Dictionary of National Biography, 1885-1900/Wilde, William Robert Wills
WILDE, Sir WILLIAM ROBERT WILLS (1815–1876), surgeon and Irish antiquary, was born in 1815 in the small town of Castlerea, co. Roscommon. His grandfather, Ralph Wilde, was the son of a Durham merchant who, on being appointed agent for some property in Roscommon, settled at Castlerea, and married an Irish lady named O'Flynn. His father was Dr. Thomas Wilde, who had an extensive general practice in the district, and his mother was a Miss Fynn, a member of an old Galway family. Having been educated at the royal school of Banagher, and afterwards at the diocesan school of Elphin, he began his surgical studies in Dublin in 1832, when he was appointed a resident pupil in Steevens's Hospital. After obtaining his diploma as a surgeon in 1837, he spent nine months in charge of an invalid patient on board a yacht. This led to the publication of his first book, ‘The Narrative of a Voyage to Madeira, Teneriffe, and along the Shores of the Mediterranean’ (Dublin, 1840, 2 vols. 8vo; 2nd edit. Dublin, 1844). He subsequently spent three years in the study of the aural and ophthalmic branches of his profession at London, Berlin, and Vienna; and, settling in Dublin in 1841, he soon established a large and lucrative practice as an oculist and aurist. He applied the first thousand pounds he earned at his profession to founding the St. Mark's Ophthalmic Hospital, Dublin; and throughout his career gave his services gratuitously to the poor, afflicted with diseases of the eye or ear, who visited him in large numbers from all parts of Ireland.
Wilde was deeply devoted to the advancement of medical science. He founded and edited the ‘Dublin Quarterly Journal of Medical Science.’ His works, ‘Epidemic Ophthalmia’ (1851) and ‘Aural Surgery’ (1853), extended the boundaries of two obscure and intricate branches of medical science; and obtained for him in 1853 the appointment of surgeon-oculist in ordinary to the queen in Ireland—a post which was specially created in his honour. He wrote several books and magazine articles on other branches of medicine and anatomy, and also on natural history and ethnology; but it is in the field of Irish antiquities and topography that he won, as a writer, his greatest renown. He wrote in three volumes a descriptive ‘Catalogue of the Contents of the Museum of the Royal Irish Academy’—the first volume appearing in 1858—which is a monumental work of archæological erudition and insight. His topographical works, ‘The Beauties of the Boyne and the Blackwater’ (1849) and ‘Lough Corrib and Lough Mask’ (1867), deal with districts rich in scenic attractions, historic associations, and antiquarian treasures. He also published in 1849 his interesting little book on ‘The Closing Years of the Life of Dean Swift,’ with the object of refuting the statement that Swift was insane at the end of his career.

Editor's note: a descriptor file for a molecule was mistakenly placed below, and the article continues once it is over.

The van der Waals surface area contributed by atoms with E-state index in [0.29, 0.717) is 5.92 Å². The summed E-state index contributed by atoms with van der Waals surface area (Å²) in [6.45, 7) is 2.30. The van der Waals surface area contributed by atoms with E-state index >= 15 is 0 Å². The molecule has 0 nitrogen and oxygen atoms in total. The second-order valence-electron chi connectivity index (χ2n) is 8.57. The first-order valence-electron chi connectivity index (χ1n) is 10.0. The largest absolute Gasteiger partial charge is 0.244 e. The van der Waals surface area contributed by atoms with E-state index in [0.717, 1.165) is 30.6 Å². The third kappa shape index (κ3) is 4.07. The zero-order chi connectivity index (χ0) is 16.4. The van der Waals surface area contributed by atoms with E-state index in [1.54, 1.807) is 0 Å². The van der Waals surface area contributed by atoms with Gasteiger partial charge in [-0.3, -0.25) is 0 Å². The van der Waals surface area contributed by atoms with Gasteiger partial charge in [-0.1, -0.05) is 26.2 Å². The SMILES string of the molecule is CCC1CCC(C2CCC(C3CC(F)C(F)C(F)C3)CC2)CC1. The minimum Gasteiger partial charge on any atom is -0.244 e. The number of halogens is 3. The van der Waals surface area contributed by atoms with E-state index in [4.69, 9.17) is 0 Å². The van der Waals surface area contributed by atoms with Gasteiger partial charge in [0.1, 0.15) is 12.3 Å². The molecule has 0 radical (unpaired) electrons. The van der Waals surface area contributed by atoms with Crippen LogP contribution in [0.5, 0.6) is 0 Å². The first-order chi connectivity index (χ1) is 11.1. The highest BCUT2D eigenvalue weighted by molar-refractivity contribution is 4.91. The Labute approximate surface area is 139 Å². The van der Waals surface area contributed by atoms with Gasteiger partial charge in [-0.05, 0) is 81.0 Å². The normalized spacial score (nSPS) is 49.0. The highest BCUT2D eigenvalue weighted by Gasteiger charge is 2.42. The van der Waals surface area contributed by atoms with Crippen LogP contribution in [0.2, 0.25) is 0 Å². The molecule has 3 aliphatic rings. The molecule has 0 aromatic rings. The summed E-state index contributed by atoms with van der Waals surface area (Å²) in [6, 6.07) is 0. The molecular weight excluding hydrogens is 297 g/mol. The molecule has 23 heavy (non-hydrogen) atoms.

In 1841 Wilde was appointed medical commissioner for the Irish census. In connection with the census report of 1851 he wrote a blue-book on ‘The Epidemics of Ireland;’ in it he gives an account of the pestilences by which the country was recorded to have been visited from the earliest times. In 1864 he was knighted by the Irish viceroy, the Earl of Carlisle, for his services to statistical science, especially in connection with the Irish census; and for his labours in antiquarian and archæological fields the Royal Irish Academy presented him in 1873 with the Cunningham gold medal, the highest honour in its gift. He died in Dublin on 19 April 1876, and was buried in St. Jerome's cemetery.
Wilde married, in 1851, Jane Francisca Elgee, daughter of an episcopalian clergyman, and left two sons—William Wilde, a journalist, who died in London in 1898; and Mr. Oscar Wilde.
Lady Wilde (1826–1896), born at Wexford in 1826, fell under the influence of the nationalist doctrines of ‘The Nation’ about 1845, and contributed to it prose and verse under the pseudonym of ‘Speranza’ until its suppression for sedition in 1848. The last issue of that journal contained an article from her pen entitled ‘Jacta alea est,’ appealing to the young men of Ireland to take up arms, and the crown relied on this essay in its unsuccessful prosecution of the editor, Charles Gavan Duffy, for sedition. She removed to London after the death of her husband, was granted in 1890 a pension of 50l. a year from the civil list ‘in recognition of her services to literature,’ died on 3 Feb. 1896, and was buried in Kensal Green cemetery. Among her published works are:
- ‘Poems by Speranza,’ 1871.
- ‘Driftwood from Scandinavia,’ 1884.
- ‘Ancient Legends, Mystic Charms, and Superstitions of Ireland’ (2 vols. 1887), which includes a paper by her husband on ‘The Ancient Races of Ireland,’ read by him to the anthropological section of the British Association at Belfast, 1874.
- ‘Ancient Cures, Charms, and Usages of Ireland,’ 1890.
- ‘Notes on Men, Women, and Books,’ 1891.
- ‘Social Studies,’ 1893.
She also published in 1880—writing the concluding portion which had been left unfinished—her husband's ‘Memoir of Gabriel Beranger,’ a Frenchman who resided in Dublin during the last quarter of the eighteenth century, and was an authority on Irish antiquities.
[Dublin University Magazine, May 1875, which contains a portrait of Sir William Wilde; the Irish newspapers, April 1876; personal knowledge.]